Since emerging on the worldwide jazz scene in 2004, pianist Eldar Djangirov
has been touted for the classical skill he brings to standard jazz and original material alike. With Three Stories
, Eldar attacks the classical repertoire itself, mixing a pair of Bach pieces, and one from Alexander Scriabin, with standards by the likes of Sammy Cahn
, Charlie Parker
, Thelonious Monk
and George Gershwin
, plus a few originals. The three storiesclassical, standards (or popular musiche also covers a Dave Matthews tune) and originalsare told with a consistent voice that serves to twine and intermix the narratives not unlike Claude Simon's fiction. By the time the penultimate "Rhapsody in Blue" rolls around, the inventive mix in Gershwin's jazz concerto can be heard anew.
The album is Eldar's first solo piano recordingand first, incidentally, to feature his full name on the cover (whether this signals an attempt to move away from the one-name moniker he has favored heretofore is unclear). He opens, appropriately enough, with a full minute's worth of classical flourishes, before advancing the melody of "I Should Care" in any sustained manner. But even then, the linear course is brief. The tune having been established, Eldar is off to the races, but it's a neck-and-neck gallop between classical and ragtime motifs. And a brief pause is all that separates this standard of popular music and Bach's "Prelude in C# Major"the exuberant runs that course Bach's piece stemming, seemingly, from Cahn's to bore into the German heart and emerge not much later as the dust from Tchaikovsky's "Sugar Plum Fairy" sprinkling over Van Heusen's "Darn That Dream." The high-end, raspy plunkings that form the sleepy melody of "Dream" constitute, perhaps, the album's most inspired crossing of musical tracks.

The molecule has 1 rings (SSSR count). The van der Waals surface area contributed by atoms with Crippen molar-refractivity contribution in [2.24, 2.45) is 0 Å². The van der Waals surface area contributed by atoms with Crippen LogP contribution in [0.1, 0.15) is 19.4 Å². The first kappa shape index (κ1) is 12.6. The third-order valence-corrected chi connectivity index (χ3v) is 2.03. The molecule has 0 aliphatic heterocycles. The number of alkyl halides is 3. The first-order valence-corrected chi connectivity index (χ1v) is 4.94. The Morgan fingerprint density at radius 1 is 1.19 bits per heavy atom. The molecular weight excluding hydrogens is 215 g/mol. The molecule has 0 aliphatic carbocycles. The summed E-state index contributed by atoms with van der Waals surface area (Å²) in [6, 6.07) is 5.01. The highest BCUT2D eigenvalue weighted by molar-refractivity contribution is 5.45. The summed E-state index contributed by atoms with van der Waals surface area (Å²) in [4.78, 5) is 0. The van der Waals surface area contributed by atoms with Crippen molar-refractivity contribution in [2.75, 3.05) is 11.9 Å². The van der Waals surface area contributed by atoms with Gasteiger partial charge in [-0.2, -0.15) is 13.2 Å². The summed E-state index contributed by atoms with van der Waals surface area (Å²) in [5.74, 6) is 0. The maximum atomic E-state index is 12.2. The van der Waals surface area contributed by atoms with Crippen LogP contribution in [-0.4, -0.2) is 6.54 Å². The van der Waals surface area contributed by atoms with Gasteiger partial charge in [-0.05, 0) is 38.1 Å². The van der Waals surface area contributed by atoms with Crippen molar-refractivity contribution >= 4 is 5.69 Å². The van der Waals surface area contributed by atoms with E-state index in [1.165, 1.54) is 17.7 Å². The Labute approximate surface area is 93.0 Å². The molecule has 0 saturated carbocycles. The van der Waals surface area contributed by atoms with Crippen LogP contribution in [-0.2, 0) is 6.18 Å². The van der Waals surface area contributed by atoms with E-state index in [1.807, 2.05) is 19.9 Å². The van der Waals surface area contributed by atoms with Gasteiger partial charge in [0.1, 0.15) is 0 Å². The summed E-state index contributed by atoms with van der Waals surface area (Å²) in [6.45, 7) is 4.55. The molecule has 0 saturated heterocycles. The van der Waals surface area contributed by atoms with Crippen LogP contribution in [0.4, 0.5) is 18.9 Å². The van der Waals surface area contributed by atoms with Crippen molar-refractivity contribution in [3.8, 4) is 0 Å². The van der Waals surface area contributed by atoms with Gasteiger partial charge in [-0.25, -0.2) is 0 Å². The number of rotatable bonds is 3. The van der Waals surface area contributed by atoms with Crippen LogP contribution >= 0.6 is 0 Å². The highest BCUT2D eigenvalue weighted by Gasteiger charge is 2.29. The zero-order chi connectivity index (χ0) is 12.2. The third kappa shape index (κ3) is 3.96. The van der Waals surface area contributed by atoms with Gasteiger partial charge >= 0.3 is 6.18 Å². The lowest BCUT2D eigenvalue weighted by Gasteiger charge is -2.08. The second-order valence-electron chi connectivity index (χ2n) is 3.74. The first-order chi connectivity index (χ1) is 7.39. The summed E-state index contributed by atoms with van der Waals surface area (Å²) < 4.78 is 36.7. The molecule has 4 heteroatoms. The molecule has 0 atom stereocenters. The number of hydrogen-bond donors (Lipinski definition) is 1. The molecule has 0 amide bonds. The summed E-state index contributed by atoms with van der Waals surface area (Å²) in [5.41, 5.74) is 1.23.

Other highlights include a take on Monk's classic celebratory piece, "In Walked Bud," here rendered with a deep undercurrent of pain, an abiding melancholy (if yet shy of all-out misery), stabbing dully but consistently at the daily effort of coming and goingof sitting, of waiting, of walking ineven as the motion surges inevitably ahead. Gershwin's "Embraceable You" is achingly beautiful, romantic and maybe too sweetly sentimental for somethe crush of heavily scented rosesbut the piece never lacks for intelligence. And when Eldar reaches the "Rhapsody" apex, the entire weave of musical stories comes to seem an undressing of Gershwin's mind, his brain rattling the "musical kaleidoscope of America" on a train ride to Boston. Tchaikovsky and Scriabin are dead. Stravinsky's in flower. And the tracks race into America for all the wild vagabonds to jump onboard. Eldar stitches his one-man concerto with improvised "orchestral" fills, allowing the glimpse of a time, not far off, when the soloist will rage over the stateliness of symphonies ragtime-infused or not. It hardly seems an accident that the pianist closes his album with a Charlie Parker tune.
I Should Care; Prelude in C# Major; Darn That Dream; Windows; Etude Op. 2 No. 1; In Walked Bud; Three Stories; So Damn Lucky; Embraceable You; Russian Lullaby; Air on a G String; Impromptu; Rhapsody in Blue; Donna Lee.
Eldar Djangirov, piano.